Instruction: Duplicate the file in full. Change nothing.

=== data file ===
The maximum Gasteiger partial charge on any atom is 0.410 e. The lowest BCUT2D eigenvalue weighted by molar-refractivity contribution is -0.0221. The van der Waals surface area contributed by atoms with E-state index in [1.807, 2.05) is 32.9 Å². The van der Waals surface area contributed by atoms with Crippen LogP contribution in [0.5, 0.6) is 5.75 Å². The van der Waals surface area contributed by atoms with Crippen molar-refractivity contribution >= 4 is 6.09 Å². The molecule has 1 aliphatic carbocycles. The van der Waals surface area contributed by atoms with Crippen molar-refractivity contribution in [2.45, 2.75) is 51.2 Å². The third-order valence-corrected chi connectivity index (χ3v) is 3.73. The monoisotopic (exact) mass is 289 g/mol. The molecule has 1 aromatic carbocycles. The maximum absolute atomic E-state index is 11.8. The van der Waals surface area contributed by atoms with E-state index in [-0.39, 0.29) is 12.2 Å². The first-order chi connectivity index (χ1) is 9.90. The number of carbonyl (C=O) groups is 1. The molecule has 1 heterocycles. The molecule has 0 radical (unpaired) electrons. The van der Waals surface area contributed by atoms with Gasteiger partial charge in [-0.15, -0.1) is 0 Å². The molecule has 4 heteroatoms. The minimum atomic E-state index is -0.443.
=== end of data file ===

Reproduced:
The maximum Gasteiger partial charge on any atom is 0.410 e. The lowest BCUT2D eigenvalue weighted by molar-refractivity contribution is -0.0221. The van der Waals surface area contributed by atoms with E-state index in [1.807, 2.05) is 32.9 Å². The van der Waals surface area contributed by atoms with Crippen LogP contribution in [0.5, 0.6) is 5.75 Å². The van der Waals surface area contributed by atoms with Crippen molar-refractivity contribution >= 4 is 6.09 Å². The molecule has 1 aliphatic carbocycles. The van der Waals surface area contributed by atoms with Crippen molar-refractivity contribution in [2.45, 2.75) is 51.2 Å². The third-order valence-corrected chi connectivity index (χ3v) is 3.73. The monoisotopic (exact) mass is 289 g/mol. The molecule has 1 aromatic carbocycles. The maximum absolute atomic E-state index is 11.8. The van der Waals surface area contributed by atoms with E-state index in [-0.39, 0.29) is 12.2 Å². The first-order chi connectivity index (χ1) is 9.90. The number of carbonyl (C=O) groups is 1. The molecule has 1 heterocycles. The molecule has 0 radical (unpaired) electrons. The van der Waals surface area contributed by atoms with Gasteiger partial charge in [-0.15, -0.1) is 0 Å². The molecule has 4 heteroatoms. The minimum atomic E-state index is -0.443.